What does workplace breach of confidentiality mean? Well, what if you were to say something disparaging about Big Boss, to someone you “trust”, yet somehow Big Boss learns about those criticisms?
For a good many employees, worry about confidentiality is an oppressive fear factor when an Employee Engagement survey arrives in their inbox. “Just how secure are my comments?” they wonder, and opt to temper or altogether avoid saying anything brutally honest, untoward. Reluctance may be with good reason. A cursory Google search brings up cautionary legal advice from a Los Angeles business attorney, and a flat out “don’t go there” from a Forbes self-styled advice columnist who suggests truthfulness could paint the inquiring reader into a career limiting corner – the traitorous complainer!
Maybe that lawyer and columnist both had bad experiences or were basing their comments on employee opinion surveys designed, deployed and dissected by do-it-yourselfers. Sure, Survey Monkey, and other online tools like it:
- Are cheap and make it seemingly simple to create surveys
- Filter results and analyze data looking for trends
- Share findings without giving viewer access to the account
- Download data to your computer for further analysis, and
- Results can be exported to an Excel spreadsheet to create graphs.
Sounds good, doesn’t it?
But what happens to confidentiality if, (for instance), candid findings from a small department (say three or four employees in all), gets into the hands of that department’s manager. Chances are, those comments can easily be matched to each individual respondent. Not good.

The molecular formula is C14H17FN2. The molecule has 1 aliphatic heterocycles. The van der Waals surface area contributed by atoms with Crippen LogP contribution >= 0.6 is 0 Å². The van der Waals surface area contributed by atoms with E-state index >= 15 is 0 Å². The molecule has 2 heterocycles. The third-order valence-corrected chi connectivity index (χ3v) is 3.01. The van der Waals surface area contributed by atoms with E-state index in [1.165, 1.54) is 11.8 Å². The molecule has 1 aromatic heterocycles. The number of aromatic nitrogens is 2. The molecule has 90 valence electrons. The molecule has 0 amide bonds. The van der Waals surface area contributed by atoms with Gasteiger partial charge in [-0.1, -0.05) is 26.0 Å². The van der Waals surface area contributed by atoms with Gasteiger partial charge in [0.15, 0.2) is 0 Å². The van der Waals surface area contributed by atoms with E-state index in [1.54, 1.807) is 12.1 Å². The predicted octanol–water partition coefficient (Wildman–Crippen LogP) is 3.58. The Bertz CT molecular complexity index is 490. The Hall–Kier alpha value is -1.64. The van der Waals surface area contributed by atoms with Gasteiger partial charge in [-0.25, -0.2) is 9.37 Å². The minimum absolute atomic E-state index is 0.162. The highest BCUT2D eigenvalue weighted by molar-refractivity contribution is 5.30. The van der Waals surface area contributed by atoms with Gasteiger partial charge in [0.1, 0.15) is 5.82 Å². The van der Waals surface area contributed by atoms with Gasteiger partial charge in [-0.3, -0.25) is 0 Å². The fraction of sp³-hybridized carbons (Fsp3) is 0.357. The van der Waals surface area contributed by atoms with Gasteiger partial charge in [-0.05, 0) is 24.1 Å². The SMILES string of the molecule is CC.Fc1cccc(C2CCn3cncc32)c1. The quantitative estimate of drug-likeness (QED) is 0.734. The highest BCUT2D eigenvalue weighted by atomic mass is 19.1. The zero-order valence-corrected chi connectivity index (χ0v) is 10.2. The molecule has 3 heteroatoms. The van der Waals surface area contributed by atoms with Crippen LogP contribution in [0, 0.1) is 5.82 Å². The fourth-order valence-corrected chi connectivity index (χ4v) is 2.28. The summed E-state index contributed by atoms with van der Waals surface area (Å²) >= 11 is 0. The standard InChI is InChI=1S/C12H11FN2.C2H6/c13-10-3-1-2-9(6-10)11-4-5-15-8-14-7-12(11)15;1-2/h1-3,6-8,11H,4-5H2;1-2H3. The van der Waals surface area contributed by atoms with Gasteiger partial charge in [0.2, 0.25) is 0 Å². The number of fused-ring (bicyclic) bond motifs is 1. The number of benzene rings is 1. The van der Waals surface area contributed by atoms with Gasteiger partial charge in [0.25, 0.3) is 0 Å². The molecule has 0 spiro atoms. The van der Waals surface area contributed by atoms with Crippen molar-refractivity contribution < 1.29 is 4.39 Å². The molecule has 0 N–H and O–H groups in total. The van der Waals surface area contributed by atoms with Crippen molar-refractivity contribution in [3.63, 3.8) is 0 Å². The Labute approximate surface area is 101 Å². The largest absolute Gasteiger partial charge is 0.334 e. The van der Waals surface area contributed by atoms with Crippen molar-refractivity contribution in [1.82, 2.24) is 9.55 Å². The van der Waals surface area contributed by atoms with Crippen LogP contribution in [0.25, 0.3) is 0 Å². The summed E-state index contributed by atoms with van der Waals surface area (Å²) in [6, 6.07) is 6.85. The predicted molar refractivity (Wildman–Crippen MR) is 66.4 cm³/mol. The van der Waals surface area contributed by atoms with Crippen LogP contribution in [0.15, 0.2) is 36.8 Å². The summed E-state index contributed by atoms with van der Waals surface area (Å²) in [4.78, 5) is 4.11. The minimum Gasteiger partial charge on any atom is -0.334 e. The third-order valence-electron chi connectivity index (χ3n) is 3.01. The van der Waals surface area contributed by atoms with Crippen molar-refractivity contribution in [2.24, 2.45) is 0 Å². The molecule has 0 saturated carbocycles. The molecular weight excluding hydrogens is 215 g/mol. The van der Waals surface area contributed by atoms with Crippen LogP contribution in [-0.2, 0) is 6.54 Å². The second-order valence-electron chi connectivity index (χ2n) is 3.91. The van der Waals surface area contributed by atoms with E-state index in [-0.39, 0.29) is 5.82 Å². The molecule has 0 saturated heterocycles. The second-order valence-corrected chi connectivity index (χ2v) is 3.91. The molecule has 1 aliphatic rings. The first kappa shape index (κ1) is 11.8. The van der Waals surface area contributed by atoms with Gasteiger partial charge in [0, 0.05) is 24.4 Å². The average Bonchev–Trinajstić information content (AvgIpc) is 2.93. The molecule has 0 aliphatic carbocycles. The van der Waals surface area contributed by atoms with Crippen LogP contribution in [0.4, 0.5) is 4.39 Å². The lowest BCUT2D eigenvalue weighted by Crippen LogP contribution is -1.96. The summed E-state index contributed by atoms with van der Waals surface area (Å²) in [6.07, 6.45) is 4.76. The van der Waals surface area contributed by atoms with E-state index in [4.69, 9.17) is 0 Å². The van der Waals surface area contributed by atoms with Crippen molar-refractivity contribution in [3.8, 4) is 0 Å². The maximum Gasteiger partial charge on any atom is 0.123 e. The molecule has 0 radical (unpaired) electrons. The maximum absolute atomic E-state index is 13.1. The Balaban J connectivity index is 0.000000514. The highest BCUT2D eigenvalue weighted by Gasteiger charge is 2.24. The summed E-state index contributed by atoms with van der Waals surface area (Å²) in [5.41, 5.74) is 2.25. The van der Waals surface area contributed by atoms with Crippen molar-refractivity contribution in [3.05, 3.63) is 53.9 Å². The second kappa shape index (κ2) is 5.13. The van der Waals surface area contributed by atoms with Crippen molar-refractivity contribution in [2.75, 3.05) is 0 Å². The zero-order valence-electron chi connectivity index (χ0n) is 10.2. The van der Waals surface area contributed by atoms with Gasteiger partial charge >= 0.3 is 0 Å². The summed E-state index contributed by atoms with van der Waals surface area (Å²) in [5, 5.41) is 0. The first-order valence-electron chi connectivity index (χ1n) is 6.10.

The Pitfalls of Doing it Yourself
Indeed, there are plenty of risks around doing an in-house employee opinion survey. Studies have shown employees are:
- Less likely to respond honestly if they know their employer is collecting the data themselves
- Fearful their responses can (or will) be accessed by HR or IT
- More likely to self-censor responses because of confidentiality and use of data concerns
- Inclined not to participate – resulting in low response rates.
Low response rates are doubly not good. This can lead to greatly reduced confidence in results, across the organization, and in turn, the inability to build action plans based on feedback validity.
By outsourcing the Employee Engagement survey process, a third-party vendor like TalentMap, delivers benefits on several fronts:
- An extra layer of secrecy is introduced, which addresses confidentiality and validity concerns
- Response rates increase as much as 40% and in some cases, even double; TalentMap’s results elicit 80% participation on average
- Questionnaires, scientifically structured, measure and compare quantitative and qualitative results with scientifically-sound precision
- Questionnaires are regularly sector-specific to the organization; outcomes are benchmarked against industry data to provide broader insights
- Questionnaires can be deployed in different languages and in different formats (smartphones, tablets, PCs and paper)
- Survey programming, deployment, and management including all communications on behalf of the organization are handled by third-party employee engagement survey providers; this frees up time for staff (that might otherwise be tasked to create, deploy and tabulate the survey themselves) to focus on other, more pressing business matters.
- Third-party vendors provide an executive & departmental summary of results to your management team and can also provide Action Plan consultation and implementation if requested.
So, yes, while a DIY tool like Survey Monkey may initially appear like a valid cost-efficient option, the staff time and effort involved, and worries about anonymity, compromise any savings. For honest and open employee feedback and a far greater return on investment, outsourced employee engagement surveys outscore DIY.